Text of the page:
Having reviewed the record, the denial of resentencing was affirmed because the appellant had been the actual killer, ineligible for relief.
Justice Carol D. Codrington signed Miller’s opinion. Justice Frank J. Menetrez dissented, saying:
“No matter how small the record in this case may be, it in no way serves the interests of justice for us to read it to try to find arguable grounds for reversal, just as it would not serve the interests of justice for us to read the record searching for ways to square the circle or turn lead into gold or get blood from a stone….[W]e know without reading the record that it is legally impossible that reversible error was committed in this case. Consequently, reading the record to try to find arguable grounds for reversal serves no legitimate purpose and is undeniably a waste of judicial resources.”
On Dec. 22, 2020, Div. Two expressed the view, in a majority opinion by Raphael in People v. Scott, that “[t]his case is a typical example of a post judgment appeal that could be dismissed as abandoned by a simple order.” On the face of it, the appellant was ineligible for resentencing, he explained, commenting:
“We are obligated to serve the public, and independently reviewing records to craft unneeded opinions in uncontested cases does not do so. Our court system is heavily burdened, but by choosing to issue scores of opinions in cases like this one we are the ones doing the burdening. That burden falls on other litigants.”
Raphael was joined by Menetrez. Miller, the acting presiding justice, dissented from the order of dismissal. , although he said he had independently reviewed the record before determining that the judgment should be affirmed.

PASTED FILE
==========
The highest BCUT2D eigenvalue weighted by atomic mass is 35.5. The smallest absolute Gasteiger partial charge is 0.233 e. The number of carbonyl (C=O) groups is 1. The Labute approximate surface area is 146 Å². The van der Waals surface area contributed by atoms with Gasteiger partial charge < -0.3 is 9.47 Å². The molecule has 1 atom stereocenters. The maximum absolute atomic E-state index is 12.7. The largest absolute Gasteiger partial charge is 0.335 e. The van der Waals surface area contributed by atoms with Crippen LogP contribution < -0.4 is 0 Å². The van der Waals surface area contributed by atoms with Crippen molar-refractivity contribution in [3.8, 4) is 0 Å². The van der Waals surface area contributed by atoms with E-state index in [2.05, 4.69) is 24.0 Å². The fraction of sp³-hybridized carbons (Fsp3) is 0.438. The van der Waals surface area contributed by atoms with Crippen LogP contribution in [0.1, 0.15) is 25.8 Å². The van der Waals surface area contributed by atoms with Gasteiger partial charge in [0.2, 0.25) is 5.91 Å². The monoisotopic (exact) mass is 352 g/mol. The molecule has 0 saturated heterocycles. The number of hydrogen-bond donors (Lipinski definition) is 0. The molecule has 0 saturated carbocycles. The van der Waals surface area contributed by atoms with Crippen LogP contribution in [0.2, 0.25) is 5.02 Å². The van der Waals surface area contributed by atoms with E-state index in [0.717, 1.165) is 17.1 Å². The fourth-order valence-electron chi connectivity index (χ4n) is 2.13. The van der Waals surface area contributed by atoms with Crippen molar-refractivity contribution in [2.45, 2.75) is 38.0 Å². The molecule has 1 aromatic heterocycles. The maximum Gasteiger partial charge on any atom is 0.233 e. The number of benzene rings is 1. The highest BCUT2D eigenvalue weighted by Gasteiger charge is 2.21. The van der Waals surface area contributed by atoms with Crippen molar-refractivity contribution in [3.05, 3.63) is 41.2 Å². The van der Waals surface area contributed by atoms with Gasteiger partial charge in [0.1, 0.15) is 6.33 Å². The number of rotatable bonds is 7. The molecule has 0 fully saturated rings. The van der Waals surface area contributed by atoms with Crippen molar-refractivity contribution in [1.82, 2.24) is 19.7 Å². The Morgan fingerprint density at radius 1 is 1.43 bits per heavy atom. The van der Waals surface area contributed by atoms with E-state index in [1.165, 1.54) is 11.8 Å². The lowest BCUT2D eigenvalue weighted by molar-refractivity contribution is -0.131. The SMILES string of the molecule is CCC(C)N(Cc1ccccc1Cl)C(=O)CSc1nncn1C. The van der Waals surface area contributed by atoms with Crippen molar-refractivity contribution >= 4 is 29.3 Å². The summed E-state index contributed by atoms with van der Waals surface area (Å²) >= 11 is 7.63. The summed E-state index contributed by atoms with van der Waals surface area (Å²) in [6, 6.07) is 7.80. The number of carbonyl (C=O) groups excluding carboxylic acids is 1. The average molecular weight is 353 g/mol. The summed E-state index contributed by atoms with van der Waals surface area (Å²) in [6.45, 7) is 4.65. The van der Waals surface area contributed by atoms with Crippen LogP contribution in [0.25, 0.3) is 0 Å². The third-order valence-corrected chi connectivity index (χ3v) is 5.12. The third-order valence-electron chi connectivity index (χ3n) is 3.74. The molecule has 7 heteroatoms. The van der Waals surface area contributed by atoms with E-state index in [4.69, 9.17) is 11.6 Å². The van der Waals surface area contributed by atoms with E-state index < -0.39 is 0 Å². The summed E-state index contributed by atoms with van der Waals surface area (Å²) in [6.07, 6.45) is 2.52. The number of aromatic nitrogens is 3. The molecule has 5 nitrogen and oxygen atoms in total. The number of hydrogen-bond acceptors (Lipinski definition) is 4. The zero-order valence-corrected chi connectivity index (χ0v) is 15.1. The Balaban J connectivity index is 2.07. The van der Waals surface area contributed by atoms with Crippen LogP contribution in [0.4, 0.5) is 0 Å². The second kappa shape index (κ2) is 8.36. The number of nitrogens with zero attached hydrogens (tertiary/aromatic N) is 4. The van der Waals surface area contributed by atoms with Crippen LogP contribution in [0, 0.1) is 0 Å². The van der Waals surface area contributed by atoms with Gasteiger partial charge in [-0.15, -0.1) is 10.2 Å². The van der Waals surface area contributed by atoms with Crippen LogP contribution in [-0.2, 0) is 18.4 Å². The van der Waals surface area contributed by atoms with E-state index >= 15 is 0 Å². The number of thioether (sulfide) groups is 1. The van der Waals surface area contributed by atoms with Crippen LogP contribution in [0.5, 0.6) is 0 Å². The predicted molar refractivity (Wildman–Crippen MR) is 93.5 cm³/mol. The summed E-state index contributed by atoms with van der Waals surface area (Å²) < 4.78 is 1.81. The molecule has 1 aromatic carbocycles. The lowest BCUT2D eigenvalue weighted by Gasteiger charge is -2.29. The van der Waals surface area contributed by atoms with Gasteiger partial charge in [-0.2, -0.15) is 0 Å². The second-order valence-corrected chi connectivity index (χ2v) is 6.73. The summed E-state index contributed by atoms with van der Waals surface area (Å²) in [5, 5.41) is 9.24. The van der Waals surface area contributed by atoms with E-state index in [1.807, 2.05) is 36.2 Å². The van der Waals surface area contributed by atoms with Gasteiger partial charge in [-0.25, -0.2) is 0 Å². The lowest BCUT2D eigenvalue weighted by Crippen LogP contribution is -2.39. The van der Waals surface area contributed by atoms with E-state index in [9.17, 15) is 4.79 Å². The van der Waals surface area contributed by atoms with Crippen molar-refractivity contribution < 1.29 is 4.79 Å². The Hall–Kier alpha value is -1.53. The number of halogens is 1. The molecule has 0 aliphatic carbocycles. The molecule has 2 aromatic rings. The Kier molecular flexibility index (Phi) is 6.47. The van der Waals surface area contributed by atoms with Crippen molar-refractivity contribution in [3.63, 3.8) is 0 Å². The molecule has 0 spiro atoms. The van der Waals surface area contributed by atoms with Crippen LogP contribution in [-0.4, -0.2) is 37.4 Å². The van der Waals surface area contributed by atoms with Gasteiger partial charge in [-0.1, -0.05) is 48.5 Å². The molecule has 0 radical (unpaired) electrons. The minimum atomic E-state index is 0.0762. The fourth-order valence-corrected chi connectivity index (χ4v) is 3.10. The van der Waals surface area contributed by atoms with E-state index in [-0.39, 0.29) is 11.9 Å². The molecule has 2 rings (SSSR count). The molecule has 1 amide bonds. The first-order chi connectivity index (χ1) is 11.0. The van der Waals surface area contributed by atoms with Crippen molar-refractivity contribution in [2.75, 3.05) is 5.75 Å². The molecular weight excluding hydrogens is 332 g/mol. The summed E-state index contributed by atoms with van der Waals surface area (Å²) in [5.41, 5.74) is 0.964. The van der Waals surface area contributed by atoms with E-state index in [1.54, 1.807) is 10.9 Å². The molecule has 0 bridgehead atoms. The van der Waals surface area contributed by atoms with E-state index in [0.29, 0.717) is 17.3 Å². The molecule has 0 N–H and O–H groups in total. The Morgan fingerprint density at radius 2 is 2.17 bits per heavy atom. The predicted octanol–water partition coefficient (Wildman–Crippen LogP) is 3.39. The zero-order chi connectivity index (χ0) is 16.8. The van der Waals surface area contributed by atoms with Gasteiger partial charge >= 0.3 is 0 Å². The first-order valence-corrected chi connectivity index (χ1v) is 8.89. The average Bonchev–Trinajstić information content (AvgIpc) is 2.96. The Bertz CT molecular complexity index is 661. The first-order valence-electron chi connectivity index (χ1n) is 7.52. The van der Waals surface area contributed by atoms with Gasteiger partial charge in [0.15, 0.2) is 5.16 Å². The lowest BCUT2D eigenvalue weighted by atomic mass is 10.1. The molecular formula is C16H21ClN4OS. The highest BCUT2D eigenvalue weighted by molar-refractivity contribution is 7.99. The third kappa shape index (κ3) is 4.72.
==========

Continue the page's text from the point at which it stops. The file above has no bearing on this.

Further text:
The California Supreme Court on March 17, 2021, granted review.
The Supreme Court has granted review in a number of cases other than Scott which raise the same issue. These include the earlier case of People v. Cole, decided by this district’s Div. Two on Aug. 3, 2020.
Justice Brian M. Hoffstadt wrote that where there is an appeal from a post judgment order, “[t]he Court of Appeal has no independent duty to review the record for reasonably arguable issues” and where “the defendant does not file a supplemental brief, the Court of Appeal may dismiss the appeal as abandoned.”
The Third District Court of Appeal followed Hoffstadt’s approach in its Feb. 22, 2021 decision in People v. Figueras
In People v. Weisner, a Third District case decided last April 4, Justice Harry E. Hull Jr. took a different stance. He said in the majority opinion:
“Once we hold an appeal from a denial of postconviction relief is not subject to Wende review, we then have before us a ‘standard’ appeal from an order denying postconviction relief in which defendant, through counsel, has stated there are no issues that properly can be raised on appeal Under these circumstances, the appeal is abandoned and we will dismiss it.”
Unlike the circumstance where Wende applies, he continued, where the inmate has a right to offer his or her own brief, no such right exists in a non-Wende context, Hull set forth, explaining that “neither the Sixth Amendment nor the due process clause of the Fourteenth Amendment to the federal Constitution furnishes a basis for finding” a right of self-representation on appeal.
“The issues we here consider are pending before our Supreme Court and the court may in the future extend what have become known as ‘Wende procedures’ to appeals such as this one from orders denying postconviction relief. But it must be left up to that court to do so,” he wrote. “Until it does, appeals such as the one presently before us must be considered abandoned and ordered dismissed.”